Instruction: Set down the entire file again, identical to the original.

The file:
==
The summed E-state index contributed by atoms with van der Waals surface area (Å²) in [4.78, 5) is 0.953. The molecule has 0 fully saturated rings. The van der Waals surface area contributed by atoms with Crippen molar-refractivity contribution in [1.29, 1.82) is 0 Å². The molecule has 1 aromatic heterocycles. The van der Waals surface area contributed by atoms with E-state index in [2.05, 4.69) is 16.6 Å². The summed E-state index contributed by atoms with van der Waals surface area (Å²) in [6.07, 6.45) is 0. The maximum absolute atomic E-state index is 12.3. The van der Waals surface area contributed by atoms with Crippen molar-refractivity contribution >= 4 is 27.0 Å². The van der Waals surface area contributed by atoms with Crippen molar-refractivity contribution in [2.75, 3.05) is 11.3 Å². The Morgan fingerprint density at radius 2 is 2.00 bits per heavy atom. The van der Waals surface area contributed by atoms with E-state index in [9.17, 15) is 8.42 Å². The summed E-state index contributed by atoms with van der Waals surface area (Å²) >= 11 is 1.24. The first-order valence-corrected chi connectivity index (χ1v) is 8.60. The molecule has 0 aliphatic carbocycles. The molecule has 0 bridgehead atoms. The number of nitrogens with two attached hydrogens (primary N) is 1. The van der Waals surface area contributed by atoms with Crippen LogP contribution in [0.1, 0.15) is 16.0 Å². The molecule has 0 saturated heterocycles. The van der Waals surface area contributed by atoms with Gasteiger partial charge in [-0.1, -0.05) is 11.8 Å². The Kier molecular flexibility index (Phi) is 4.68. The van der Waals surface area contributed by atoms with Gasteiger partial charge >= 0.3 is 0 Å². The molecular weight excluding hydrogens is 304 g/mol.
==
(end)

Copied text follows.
The summed E-state index contributed by atoms with van der Waals surface area (Å²) in [4.78, 5) is 0.953. The molecule has 0 fully saturated rings. The van der Waals surface area contributed by atoms with Crippen molar-refractivity contribution in [1.29, 1.82) is 0 Å². The molecule has 1 aromatic heterocycles. The van der Waals surface area contributed by atoms with E-state index in [2.05, 4.69) is 16.6 Å². The summed E-state index contributed by atoms with van der Waals surface area (Å²) in [6.07, 6.45) is 0. The maximum absolute atomic E-state index is 12.3. The van der Waals surface area contributed by atoms with Crippen molar-refractivity contribution >= 4 is 27.0 Å². The van der Waals surface area contributed by atoms with Crippen molar-refractivity contribution in [2.75, 3.05) is 11.3 Å². The Morgan fingerprint density at radius 2 is 2.00 bits per heavy atom. The van der Waals surface area contributed by atoms with E-state index in [9.17, 15) is 8.42 Å². The summed E-state index contributed by atoms with van der Waals surface area (Å²) >= 11 is 1.24. The first-order valence-corrected chi connectivity index (χ1v) is 8.60. The molecule has 0 aliphatic carbocycles. The molecule has 0 bridgehead atoms. The number of nitrogens with two attached hydrogens (primary N) is 1. The van der Waals surface area contributed by atoms with Crippen LogP contribution in [0.1, 0.15) is 16.0 Å². The molecule has 0 saturated heterocycles. The van der Waals surface area contributed by atoms with Gasteiger partial charge in [-0.1, -0.05) is 11.8 Å². The Kier molecular flexibility index (Phi) is 4.68. The van der Waals surface area contributed by atoms with Gasteiger partial charge >= 0.3 is 0 Å². The molecular weight excluding hydrogens is 304 g/mol.